Adding Behaviors to the Components You’ll need the following behaviors for this app:

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    Chapter 7, Android, Where’s My Car?

  • • When the LocationSensor gets a reading, place the current location data into the appropriate labels of the user interface. This will let the user know the sensor has read a location and is ready to remember it.

    • When the user clicks the RememberButton, copy the current location data into the labels for the remembered location. You’ll also need to store the remembered location data so that it will be there if the user closes and relaunches the app.

    • When the user clicks the DirectionsButton, launch Google Maps in the WebViewer so that it shows directions to the remembered location.

    • When the app is relaunched, load the remembered location from the database into the app.


    The LocationSensor.LocationChanged event occurs not just when the device’s location changes, but also when the sensor first gets a reading. Sometimes that first reading will take a few seconds, and sometimes you won’t get a reading at all if the sight lines to GPS satellites are blocked (and depending on the device settings). For more information about GPS and LocationSensor, see Chapter 23.

    When you do get a location reading, the app should place the data into the appropriate labels. Table 7-2 lists all the blocks you’ll need to do this.

    Table 7-2. Blocks for getting a location reading and displaying it in the app’s UI

    Block type Drawer Purpose

    LocationSensor1.LocationChanged LocationSensor1 This is the event handler that is triggered when the phone receives a new GPS reading.

    set CurrentAddressDataLabel.Text to

    CurrentAddressDataLabel Place the new data into the label for thecurrent address.

    LocationSensor1.CurrentAddress LocationSensor1 This property gives you a street address.

    set CurrentLatLabel.Text to CurrentLatLabel Place the latitude into the appropriatelabel.

    get latitude Drag out from LocationChanged event

    Plug into set CurrentLatLabel.Text to.

    set CurrentLongLabel.Text to CurrentLongLabel Place the longitude into the appropriatelabel.

    value longitude Drag out from LocationChanged event

    Plug into set CurrentLongLabel.Text to.

    117Adding Behaviors to the Components

    Adding Behaviors to the Components

  • Block type Drawer Purpose

    set RememberButton.Enabled to RememberButton Remember the reading for currentlocation.

    true Logic Plug into set RememberButton.Enabled to.

    How the blocks work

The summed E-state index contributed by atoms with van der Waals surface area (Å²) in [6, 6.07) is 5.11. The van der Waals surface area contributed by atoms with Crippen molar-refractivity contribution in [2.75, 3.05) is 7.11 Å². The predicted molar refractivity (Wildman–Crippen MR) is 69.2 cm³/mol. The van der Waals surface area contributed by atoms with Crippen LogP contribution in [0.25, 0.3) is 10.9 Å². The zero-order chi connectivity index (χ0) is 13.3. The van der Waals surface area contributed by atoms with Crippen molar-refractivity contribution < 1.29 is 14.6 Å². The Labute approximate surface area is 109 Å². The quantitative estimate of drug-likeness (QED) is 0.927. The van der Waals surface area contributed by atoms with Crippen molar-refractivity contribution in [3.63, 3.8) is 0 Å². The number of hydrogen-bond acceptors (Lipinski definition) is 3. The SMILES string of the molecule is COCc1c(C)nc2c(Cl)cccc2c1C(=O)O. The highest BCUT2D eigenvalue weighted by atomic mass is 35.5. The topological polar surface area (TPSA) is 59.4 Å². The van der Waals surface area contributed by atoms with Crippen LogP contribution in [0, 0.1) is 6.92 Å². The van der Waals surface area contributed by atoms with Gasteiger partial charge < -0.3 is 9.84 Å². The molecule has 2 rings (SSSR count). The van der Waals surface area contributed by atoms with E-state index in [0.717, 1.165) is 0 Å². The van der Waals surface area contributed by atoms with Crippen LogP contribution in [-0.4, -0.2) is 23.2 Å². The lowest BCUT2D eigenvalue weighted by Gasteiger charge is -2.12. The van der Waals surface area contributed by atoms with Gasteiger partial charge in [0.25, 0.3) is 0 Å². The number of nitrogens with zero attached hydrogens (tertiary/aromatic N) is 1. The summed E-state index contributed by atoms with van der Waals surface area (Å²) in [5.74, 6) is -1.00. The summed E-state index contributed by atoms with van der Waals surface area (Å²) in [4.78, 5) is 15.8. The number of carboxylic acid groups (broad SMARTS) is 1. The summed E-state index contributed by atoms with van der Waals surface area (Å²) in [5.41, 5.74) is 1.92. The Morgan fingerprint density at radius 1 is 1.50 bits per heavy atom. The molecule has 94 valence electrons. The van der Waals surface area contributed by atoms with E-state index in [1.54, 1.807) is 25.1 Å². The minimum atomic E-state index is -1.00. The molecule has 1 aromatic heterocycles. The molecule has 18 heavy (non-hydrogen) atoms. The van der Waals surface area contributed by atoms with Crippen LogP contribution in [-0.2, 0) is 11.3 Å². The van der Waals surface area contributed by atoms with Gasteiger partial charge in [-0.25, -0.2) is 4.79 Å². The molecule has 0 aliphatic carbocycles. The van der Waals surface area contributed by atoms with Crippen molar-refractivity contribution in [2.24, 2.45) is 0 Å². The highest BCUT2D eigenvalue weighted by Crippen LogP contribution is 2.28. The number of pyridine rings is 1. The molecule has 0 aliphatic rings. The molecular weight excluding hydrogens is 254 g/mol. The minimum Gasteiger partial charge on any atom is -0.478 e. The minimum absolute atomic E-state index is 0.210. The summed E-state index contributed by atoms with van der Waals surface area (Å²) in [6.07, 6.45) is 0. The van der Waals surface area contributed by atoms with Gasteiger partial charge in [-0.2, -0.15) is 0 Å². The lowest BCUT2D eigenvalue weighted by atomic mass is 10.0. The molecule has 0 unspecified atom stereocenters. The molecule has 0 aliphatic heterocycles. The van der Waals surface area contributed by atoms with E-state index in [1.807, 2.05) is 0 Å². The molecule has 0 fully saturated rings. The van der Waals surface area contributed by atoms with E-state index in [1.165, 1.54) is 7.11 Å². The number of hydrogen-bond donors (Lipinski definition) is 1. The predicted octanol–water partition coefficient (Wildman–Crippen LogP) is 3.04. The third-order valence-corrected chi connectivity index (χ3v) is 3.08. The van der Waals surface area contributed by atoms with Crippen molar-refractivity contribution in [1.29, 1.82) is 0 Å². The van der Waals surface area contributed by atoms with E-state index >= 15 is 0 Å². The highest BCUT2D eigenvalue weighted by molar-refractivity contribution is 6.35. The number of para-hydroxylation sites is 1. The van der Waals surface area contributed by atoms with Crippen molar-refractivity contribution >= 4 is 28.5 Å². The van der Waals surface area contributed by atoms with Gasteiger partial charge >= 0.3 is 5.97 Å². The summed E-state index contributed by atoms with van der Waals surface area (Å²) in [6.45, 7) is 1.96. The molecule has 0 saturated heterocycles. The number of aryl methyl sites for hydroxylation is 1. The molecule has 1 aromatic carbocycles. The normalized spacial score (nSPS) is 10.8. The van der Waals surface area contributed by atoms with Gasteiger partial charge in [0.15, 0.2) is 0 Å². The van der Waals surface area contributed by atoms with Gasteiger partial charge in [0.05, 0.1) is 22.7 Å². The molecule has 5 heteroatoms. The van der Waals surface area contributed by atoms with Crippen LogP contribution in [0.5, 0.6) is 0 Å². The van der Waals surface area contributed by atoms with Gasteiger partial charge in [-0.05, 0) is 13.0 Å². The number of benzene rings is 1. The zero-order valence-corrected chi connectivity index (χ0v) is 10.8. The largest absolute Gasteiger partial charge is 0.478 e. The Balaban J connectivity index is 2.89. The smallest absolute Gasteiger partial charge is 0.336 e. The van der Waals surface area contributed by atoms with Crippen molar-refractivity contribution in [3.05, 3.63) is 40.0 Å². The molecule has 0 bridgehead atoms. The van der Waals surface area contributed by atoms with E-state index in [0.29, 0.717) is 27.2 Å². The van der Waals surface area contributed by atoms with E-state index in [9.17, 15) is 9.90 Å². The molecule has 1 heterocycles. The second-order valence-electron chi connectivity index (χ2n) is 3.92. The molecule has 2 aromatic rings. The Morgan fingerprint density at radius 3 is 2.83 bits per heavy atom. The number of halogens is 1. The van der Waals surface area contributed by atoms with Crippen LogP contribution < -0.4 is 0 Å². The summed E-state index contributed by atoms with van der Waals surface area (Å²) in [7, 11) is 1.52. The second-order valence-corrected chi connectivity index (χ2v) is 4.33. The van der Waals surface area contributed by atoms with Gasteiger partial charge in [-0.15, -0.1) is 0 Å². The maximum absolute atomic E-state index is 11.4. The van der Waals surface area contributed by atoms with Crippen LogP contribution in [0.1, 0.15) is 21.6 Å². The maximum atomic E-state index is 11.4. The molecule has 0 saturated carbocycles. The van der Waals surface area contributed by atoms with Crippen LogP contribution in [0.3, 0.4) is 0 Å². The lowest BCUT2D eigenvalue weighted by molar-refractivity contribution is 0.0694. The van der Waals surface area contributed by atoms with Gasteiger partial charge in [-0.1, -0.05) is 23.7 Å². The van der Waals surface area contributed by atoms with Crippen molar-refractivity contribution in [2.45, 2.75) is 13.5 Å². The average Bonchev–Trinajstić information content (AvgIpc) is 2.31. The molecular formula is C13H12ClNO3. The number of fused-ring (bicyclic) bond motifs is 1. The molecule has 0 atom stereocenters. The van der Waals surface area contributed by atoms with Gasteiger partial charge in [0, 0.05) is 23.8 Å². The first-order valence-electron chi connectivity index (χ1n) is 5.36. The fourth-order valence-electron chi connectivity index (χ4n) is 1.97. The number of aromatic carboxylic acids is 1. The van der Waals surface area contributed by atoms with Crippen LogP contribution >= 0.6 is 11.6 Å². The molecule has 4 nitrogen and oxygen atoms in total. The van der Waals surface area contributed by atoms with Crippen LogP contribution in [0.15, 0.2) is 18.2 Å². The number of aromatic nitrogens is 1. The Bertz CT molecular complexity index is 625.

Figure 7-2 illustrates that latitude and longitude are parameters of the LocationChanged event. You can grab get references to event parameters by mousing over them. CurrentAddress is not an argument; rather, it’s a property of the LocationSensor, so you grab it from LocationSensor’s drawer. The LocationSensor does some additional work for you by calling Google Maps to get a street address corresponding to the GPS location.

    This event handler also enables the RememberButton. We initialized it as disabled (unchecked) in the Component Designer because there is nothing for the user to remember until the sensor gets a reading, so now we’ll program that behavior.

    Figure 7-2. Using the LocationSensor to read the current location

    Test your app You probably want to walk around to test this app. So you’ll need to build the the app and install it to your phone by selecting Build -> App (provide QR code for .apk). When you run the app, you should see some GPS data appear and the RememberButton enabled. If you don’t get a reading, check your Android settings for Location & Security and try going outside. For more information, see Chapter 23.

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    Chapter 7, Android, Where’s My Car?


    When the user clicks the RememberButton, the most current location data should be placed into the labels for displaying the remembered data. Table 7-3 shows you which blocks you’ll need for this functionality.

    Table 7-3. Blocks for recording and displaying the current location

    Block type Drawer Purpose

    RememberButton.Click RememberButton Triggered when the user clicks“Remember.”

    set RememberedAddressDataLabel.Text to

    RememberedAddressDataLabel Place the sensor’s address data intothe label for the remembered address.

    LocationSensor1.CurrentAddress LocationSensor1 This property gives you a streetaddress.

    set RememberedLatLabel.Text to RememberedLatLabel Place the latitude sensed into the“remembered” label.

    LocationSensor.Latitude LocationSensor1 Plug into set RememberedLatLabel.Text to.

    set RememberedLongLa